Rober Koptas writes in Varlik (a Turkish arts and literature journal) about the present state of Turkey: 'Perhaps we need to start by accepting that our country has always been in a "state of emergency". Sometimes less, sometimes more, but the space for words has always been narrow'.

Koptas states that the exceptional circumstances of today have always
been unexceptional for the dissenting and discordant voices in Turkey: 'Ask the Kurds, ask the Armenians, ask the communists...Silence was imposed on them by the threat of violence and those who would not accept silence were crushed in a variety of ways. The country’s best writers, film-makers, journalists, orators all ended up in jail. Cultures, languages, positions and ideals were erased, deprecated, declared the enemy. And most of the time such things were done, not under a state of emergency as today, but the "normal" state of affairs. This state of affairs was Turkey itself'.

He acknowledges that most writers and artists had given up hope for the country. Some were planning a move abroad. Most struggled to answer the question of how to raise a child in Turkey. He says that people are afraid: afraid that a single book, article, sometimes a one-sentence tweet, could mean prison, even death.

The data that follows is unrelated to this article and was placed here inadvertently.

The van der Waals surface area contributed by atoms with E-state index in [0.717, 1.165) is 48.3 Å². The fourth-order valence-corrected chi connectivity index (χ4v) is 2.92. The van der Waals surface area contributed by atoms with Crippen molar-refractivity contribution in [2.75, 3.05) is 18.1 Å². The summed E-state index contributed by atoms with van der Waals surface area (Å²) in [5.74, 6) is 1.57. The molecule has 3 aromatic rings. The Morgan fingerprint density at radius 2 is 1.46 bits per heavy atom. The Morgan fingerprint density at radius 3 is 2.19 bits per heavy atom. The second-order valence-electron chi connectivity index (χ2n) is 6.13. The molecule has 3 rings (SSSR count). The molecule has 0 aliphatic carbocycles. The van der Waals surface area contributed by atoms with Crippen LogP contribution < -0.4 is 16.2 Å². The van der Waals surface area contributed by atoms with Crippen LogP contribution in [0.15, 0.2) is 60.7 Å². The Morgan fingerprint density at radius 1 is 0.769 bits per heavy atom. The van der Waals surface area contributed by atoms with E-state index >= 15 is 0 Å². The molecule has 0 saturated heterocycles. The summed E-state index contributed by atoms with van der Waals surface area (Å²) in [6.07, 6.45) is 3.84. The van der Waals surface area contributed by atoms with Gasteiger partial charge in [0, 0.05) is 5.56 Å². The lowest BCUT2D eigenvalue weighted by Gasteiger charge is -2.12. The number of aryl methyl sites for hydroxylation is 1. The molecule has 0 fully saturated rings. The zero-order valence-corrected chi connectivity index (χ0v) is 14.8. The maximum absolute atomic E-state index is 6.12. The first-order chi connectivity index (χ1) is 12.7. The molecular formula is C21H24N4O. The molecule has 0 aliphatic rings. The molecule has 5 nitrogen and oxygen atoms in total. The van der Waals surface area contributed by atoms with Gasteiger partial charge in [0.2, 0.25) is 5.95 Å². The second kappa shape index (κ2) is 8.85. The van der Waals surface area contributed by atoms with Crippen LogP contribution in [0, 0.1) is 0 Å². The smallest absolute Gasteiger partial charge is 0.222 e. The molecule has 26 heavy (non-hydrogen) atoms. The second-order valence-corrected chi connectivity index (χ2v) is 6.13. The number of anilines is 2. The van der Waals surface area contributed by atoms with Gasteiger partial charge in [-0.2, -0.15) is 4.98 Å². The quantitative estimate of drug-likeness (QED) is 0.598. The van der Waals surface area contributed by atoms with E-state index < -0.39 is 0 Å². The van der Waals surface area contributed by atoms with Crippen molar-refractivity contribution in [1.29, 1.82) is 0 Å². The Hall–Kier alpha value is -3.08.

Koptas believes that there is no point in 'chasing the tail of some undefined hope' but concludes on a note of defiance: '...I suggest that we should not forget to live even if it is hopeless and incurable; that we should work to stay alive and, when the opportunity arises, to place stone upon stone, word upon word'.

His article, translated by Steve Bryant, can be found on the Eurozine website.

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